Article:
A breakdown of tf-idf values within physics, chemistry, and biology textbooks is shown in Figure 2 for selected key terms. The terms “cell” and “plant” have particularly high tf-idf value within biology. The terms “energy” and “force” are significant within physics, and the terms “atom” and “reaction” are significant within chemistry. These results are quite reasonable given the general focus of each discipline and indicate that tf-idf is an acceptable metric of topical significance in the corpus of science textbooks.
By considering the correlation of tf-idf values across documents, it is possible to examine which terms are closely related to one another. This examination further reveals disciplinary differences. For example, the term “energy” is highly correlated with terms like “kinetic”, “conserved”, “work”, “electron”, and “potential” within physics, while it is correlated with terms like “heat”, “acid”, “reaction”, “electron”, and “ion” within chemistry, and “reaction”, “molecule”, “cell”, “gene”, and “metabolism” within biology. The term “water” goes with “pressure”, “temperature”, “density”, “fluid”, and “heat” in physics; “liquid”, “atom”, “solution”, “electron”, and “bond” in chemistry; and “plant”, “gene”, “DNA”, “ocean”, and “cell” in biology.
An interesting term is “vector” which in physics refers to a mathematical quantity with direction and magnitude and in biology means a vehicle for delivering genetic material. Hence, in the physics textbook, it is correlated with terms like “force” (a vector quantity), “direction”, and “magnitude”, and in the biology textbook, it is correlated with “disease”, “DNA”, “transmit”, and “carry”.
As illustrated in Table 1, each document in a corpus can be represented by a set of tf-idf values. Section 32.3 “Therapeutic use of ionizing radiation” can be described as having high tf-idf value for the term “radia” but low tf-idf for “oxygen”. Conversely, Section 39.2 “Gas exchange across respiratory surfaces” has low tf-idf for “radia” but high tf-idf for “oxygen.” Furthermore, the pattern of tf-idf values for a fixed set of vocabulary can reveal the topical relationship between documents. For example, another document on the topic of gas would have a similar pattern of tf-idf values as Section 39.2.
Given such quantitative representation of each document, the corpus of science textbooks can be analyzed with statistical techniques, such as Principal Component Analysis for reducing the dimensionality of the dataset into two dimensions for visualization (Jolliffe and Cadima, 2016; Pedregosa et al., 2011; Hinton and Salakhutdinov, 2006). When the entire dataset is rendered as a two-dimensional scatterplot, where each data point corresponds to an individual section and where the position of each point is determined by the principal components of tf-idf values, it is readily apparent that there are three distinct clusters, corresponding to physics, chemistry, and biology sections.
Navigating through the documents
Once each document is vectorized with tf-idf values, the documents can be considered as points in a high-dimensional space or a node in a graph. The similarity, or the length of an edge, between two documents can be calculated as a pairwise distance with a Euclidean metric, for example. A total distance of a path containing multiple nodes is the sum of pairwise distances. The situation is akin to the Traveling Salesman Problem (TSP), where the objective is to minimize the traveling distance while visiting multiple cities. However, since there are many nodes (~600) in our data, it is computationally prohibitive to search for a global optimum out of ~600 factorial possible paths. Furthermore, the goal here is to explore different paths through documents and to discover interesting curricular paths, rather than to find a single best path.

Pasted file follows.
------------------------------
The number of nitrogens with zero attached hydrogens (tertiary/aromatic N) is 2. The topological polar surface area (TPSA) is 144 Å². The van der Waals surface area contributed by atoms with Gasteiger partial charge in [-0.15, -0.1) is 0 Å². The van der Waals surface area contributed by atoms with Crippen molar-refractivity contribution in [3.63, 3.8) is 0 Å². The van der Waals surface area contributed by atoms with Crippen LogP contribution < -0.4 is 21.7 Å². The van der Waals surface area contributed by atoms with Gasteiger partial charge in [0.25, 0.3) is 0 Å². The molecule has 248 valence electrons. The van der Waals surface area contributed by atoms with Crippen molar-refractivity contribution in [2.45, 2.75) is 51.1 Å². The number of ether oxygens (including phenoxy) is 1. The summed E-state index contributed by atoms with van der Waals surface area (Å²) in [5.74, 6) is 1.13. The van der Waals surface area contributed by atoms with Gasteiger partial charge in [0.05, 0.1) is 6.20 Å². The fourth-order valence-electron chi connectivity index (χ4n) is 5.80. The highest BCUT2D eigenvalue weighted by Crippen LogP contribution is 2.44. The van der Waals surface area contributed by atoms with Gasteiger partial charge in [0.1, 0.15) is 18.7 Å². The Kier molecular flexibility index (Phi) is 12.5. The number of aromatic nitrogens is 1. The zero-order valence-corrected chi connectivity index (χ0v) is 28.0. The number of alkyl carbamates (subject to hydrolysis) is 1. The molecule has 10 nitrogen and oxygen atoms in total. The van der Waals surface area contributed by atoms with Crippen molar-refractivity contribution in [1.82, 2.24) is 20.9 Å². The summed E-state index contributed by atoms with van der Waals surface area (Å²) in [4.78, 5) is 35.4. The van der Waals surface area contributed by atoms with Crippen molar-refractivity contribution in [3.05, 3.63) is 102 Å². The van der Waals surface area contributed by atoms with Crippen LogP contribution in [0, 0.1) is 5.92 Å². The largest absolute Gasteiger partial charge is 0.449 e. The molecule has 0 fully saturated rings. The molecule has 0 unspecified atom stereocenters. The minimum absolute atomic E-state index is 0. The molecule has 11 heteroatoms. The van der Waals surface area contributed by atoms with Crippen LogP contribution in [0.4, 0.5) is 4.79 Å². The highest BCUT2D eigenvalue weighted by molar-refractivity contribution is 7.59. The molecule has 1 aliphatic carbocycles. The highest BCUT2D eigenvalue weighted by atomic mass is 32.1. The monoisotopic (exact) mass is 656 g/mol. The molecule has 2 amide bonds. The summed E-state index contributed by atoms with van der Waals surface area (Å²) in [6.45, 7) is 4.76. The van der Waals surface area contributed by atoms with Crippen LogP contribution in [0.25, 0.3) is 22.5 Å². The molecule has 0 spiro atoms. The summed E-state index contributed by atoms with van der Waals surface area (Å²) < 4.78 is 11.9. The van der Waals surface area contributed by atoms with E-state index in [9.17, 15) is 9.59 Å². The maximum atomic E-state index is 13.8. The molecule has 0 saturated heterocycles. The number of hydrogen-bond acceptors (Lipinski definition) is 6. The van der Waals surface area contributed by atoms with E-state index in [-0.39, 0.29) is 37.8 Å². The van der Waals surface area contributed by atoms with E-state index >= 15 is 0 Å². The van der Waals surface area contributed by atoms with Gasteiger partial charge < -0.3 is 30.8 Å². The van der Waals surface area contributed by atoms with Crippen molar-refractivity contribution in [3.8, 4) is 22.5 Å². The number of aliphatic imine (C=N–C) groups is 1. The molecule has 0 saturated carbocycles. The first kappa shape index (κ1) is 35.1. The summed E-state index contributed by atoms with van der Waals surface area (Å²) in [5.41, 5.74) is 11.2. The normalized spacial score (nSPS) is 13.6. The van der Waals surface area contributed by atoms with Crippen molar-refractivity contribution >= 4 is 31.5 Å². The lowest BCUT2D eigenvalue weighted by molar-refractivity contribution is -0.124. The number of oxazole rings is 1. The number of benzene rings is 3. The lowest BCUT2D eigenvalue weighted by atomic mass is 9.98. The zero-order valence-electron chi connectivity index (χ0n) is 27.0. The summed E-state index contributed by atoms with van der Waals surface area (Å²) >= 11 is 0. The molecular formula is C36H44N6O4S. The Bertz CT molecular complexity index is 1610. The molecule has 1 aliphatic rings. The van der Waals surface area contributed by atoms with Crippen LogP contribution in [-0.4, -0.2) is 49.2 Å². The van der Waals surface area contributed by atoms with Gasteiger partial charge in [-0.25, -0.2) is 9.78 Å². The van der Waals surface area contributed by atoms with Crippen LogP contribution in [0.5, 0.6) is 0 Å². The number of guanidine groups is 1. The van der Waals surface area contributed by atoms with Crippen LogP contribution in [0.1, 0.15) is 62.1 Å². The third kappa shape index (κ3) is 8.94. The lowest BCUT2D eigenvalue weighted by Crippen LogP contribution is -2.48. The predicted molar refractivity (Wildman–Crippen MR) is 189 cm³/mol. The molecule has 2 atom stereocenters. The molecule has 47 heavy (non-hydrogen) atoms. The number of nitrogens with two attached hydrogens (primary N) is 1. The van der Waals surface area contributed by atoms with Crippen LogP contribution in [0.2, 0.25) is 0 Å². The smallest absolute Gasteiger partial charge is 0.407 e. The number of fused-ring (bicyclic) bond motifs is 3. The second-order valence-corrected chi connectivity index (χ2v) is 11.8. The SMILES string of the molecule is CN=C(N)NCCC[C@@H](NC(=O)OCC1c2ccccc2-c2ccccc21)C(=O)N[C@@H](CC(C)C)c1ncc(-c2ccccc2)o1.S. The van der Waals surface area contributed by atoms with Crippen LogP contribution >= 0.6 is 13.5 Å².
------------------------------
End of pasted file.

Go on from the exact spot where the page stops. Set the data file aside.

A simple heuristic of hopping from the current node to the next nearest node, as long as it has not been visited before, can produce a well-determined path. Because the nearby nodes, by construction, have the similar tf-idf values, they are the documents that contain similar terms and deal with related topics. Therefore, when one navigates through such a path, there will not likely be few conceptual leaps or gaps. However, this heuristic alone is not capable of exploring diverse paths. The following stochastic process, similar to a simulated annealing algorithm (Kirkpatrick, Gelatt Jr, and Vecchi, 1983), can be added: the next nearest node may be accepted with the probability p (or the nearest node is rejected with the probability 1-p). Then, this algorithm could discover a better global trajectory, even though it contains locally less optimal path segments, as shown in the following figure.
The following is an example of different paths explored by the algorithm, which start at the same document (on the topic of electric potential from the physics textbook), follow different trajectories and finish at the same document (on neural communication from the biology textbook).
One may further analyze the paths by examining the terms with significant changes in the tf-idf values. The following figure displays the document titles of two different sample paths explored by the algorithm, along with the tf-idf values of selected terms. These terms have the largest average tf-idf values in the paths. It is noteworthy that, although these paths start and end at the same points, they involve different sets of terms and concepts. The first sample path connects the documents mostly within the physics corpus and relies heavily on the topic of electrical charge and potential. More biology documents show up in the second sample path, and some of the significant terms in those documents are energy and cell.